The oil-slick is now said to extend for some four miles and is endangering East Rennell, a World Heritage Area that includes the world’s largest raised coral atoll. The location had already been flagged as at risk by Unesco because of local logging and fishing activities.
The Solomon Trader, which had been chartered to pick up bauxite by Indonesian company Bintan Mining, is owned by Hong Kong company South Express.
Insurer Korea P&I Club engaged a salvage company to deal with the wreck and control the oil-spill. But, a month on, the Australian Maritime Safety Authority has reported that little progress has been made.
Australia had responded to an appeal for assistance by the Solomon Islands government by sending specialist personnel, equipment and vessels.
There are now fears that if a low tide causes the Solomon Trader to capsize, the spill could become even worse. Meanwhile Bintan Mining has been allowed to continue loading bauxite onto other bulk-carriers, which is said to be aggravating the situation by churning up the oil slick.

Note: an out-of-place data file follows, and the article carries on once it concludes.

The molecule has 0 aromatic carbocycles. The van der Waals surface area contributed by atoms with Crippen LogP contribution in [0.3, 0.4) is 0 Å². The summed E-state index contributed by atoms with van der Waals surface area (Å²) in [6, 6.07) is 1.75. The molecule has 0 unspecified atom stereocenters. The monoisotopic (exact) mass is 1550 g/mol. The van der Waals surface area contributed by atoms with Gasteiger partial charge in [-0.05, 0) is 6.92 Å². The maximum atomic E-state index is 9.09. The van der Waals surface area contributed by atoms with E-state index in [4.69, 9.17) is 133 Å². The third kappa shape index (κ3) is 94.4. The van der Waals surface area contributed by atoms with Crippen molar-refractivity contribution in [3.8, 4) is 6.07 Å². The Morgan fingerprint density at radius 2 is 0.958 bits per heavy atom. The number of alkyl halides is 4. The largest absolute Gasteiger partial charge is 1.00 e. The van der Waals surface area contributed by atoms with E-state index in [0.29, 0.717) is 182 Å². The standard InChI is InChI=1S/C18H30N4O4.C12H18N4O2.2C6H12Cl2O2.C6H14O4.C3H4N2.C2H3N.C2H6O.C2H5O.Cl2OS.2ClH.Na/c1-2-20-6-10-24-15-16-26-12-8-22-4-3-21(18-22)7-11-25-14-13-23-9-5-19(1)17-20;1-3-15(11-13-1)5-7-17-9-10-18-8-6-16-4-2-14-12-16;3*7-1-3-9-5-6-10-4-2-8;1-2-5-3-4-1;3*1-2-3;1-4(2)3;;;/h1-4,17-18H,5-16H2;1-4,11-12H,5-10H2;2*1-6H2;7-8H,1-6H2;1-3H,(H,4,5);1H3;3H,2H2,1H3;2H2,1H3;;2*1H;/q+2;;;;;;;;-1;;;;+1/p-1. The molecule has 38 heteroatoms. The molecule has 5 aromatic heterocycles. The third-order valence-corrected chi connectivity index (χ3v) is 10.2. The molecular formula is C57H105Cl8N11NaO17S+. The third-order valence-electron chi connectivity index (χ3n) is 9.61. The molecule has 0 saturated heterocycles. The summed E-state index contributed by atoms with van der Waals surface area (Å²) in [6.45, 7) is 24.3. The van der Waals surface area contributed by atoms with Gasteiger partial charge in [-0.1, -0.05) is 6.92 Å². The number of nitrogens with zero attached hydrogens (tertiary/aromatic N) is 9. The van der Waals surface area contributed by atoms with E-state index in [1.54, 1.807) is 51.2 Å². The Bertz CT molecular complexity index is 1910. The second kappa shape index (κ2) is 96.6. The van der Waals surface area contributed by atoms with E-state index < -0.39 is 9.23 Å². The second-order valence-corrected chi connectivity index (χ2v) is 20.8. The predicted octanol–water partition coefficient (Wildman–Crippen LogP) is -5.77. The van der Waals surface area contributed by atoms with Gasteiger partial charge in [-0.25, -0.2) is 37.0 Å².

Liveaboard operator Worldwide Dive & Sail, which has been active in promoting scuba diving in the Solomon Islands, this week responded to enquiries from divers by issuing its own statement.
It said that because Rennell Island is more than 150 miles south of the Honiara, Guadalcanal base of its vessel Solomons PNG Master, it foresaw no immediate impact on its own upcoming departures.
“However, the potential implications on both the marine environment and the indigenous people is significant,” says WWDS.
“The eastern half of Rennell Island is on the World Heritage list and is home to 1200 Solomon Islanders who live by subsistence-farming, hunting and fishing. We will be monitoring the situation closely, and will offer any assistance that we can.”